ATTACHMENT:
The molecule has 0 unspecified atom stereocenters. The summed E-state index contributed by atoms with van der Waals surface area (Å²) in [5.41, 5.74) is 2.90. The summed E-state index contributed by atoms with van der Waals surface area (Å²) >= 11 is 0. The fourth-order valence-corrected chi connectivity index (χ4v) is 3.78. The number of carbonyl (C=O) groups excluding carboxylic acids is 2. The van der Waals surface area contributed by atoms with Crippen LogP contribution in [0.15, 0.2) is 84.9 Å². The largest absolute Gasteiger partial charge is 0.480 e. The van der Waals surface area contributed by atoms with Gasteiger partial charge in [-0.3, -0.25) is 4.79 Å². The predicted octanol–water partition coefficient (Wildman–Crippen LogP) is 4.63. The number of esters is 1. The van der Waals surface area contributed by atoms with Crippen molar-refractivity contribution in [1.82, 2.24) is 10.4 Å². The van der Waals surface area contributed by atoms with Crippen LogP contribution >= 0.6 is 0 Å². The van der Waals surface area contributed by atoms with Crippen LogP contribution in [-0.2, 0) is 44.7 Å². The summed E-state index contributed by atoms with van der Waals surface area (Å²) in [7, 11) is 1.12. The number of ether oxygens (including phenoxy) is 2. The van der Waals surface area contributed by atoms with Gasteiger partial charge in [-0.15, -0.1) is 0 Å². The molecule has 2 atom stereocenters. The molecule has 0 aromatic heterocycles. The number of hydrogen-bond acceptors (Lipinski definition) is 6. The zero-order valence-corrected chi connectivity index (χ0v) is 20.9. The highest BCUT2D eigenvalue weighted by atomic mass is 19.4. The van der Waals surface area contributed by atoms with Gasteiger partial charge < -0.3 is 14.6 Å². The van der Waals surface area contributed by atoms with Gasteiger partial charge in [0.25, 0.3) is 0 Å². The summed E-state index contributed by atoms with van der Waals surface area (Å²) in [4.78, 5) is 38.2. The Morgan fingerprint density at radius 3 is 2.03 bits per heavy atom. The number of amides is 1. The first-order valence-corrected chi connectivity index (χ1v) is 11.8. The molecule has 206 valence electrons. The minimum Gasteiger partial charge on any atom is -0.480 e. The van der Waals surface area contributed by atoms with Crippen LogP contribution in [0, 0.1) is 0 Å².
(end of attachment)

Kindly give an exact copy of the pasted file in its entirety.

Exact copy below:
The molecule has 0 unspecified atom stereocenters. The summed E-state index contributed by atoms with van der Waals surface area (Å²) in [5.41, 5.74) is 2.90. The summed E-state index contributed by atoms with van der Waals surface area (Å²) >= 11 is 0. The fourth-order valence-corrected chi connectivity index (χ4v) is 3.78. The number of carbonyl (C=O) groups excluding carboxylic acids is 2. The van der Waals surface area contributed by atoms with Crippen LogP contribution in [0.15, 0.2) is 84.9 Å². The largest absolute Gasteiger partial charge is 0.480 e. The van der Waals surface area contributed by atoms with Gasteiger partial charge in [-0.3, -0.25) is 4.79 Å². The predicted octanol–water partition coefficient (Wildman–Crippen LogP) is 4.63. The number of esters is 1. The van der Waals surface area contributed by atoms with Crippen molar-refractivity contribution in [1.82, 2.24) is 10.4 Å². The van der Waals surface area contributed by atoms with Crippen LogP contribution >= 0.6 is 0 Å². The van der Waals surface area contributed by atoms with Crippen LogP contribution in [-0.2, 0) is 44.7 Å². The summed E-state index contributed by atoms with van der Waals surface area (Å²) in [7, 11) is 1.12. The number of ether oxygens (including phenoxy) is 2. The van der Waals surface area contributed by atoms with Gasteiger partial charge in [-0.15, -0.1) is 0 Å². The molecule has 2 atom stereocenters. The molecule has 0 aromatic heterocycles. The number of hydrogen-bond acceptors (Lipinski definition) is 6. The zero-order valence-corrected chi connectivity index (χ0v) is 20.9. The highest BCUT2D eigenvalue weighted by atomic mass is 19.4. The van der Waals surface area contributed by atoms with Gasteiger partial charge < -0.3 is 14.6 Å². The van der Waals surface area contributed by atoms with Gasteiger partial charge in [0.25, 0.3) is 0 Å². The summed E-state index contributed by atoms with van der Waals surface area (Å²) in [4.78, 5) is 38.2. The Morgan fingerprint density at radius 3 is 2.03 bits per heavy atom. The number of amides is 1. The first-order valence-corrected chi connectivity index (χ1v) is 11.8. The molecule has 206 valence electrons. The minimum Gasteiger partial charge on any atom is -0.480 e. The van der Waals surface area contributed by atoms with Crippen LogP contribution in [0, 0.1) is 0 Å².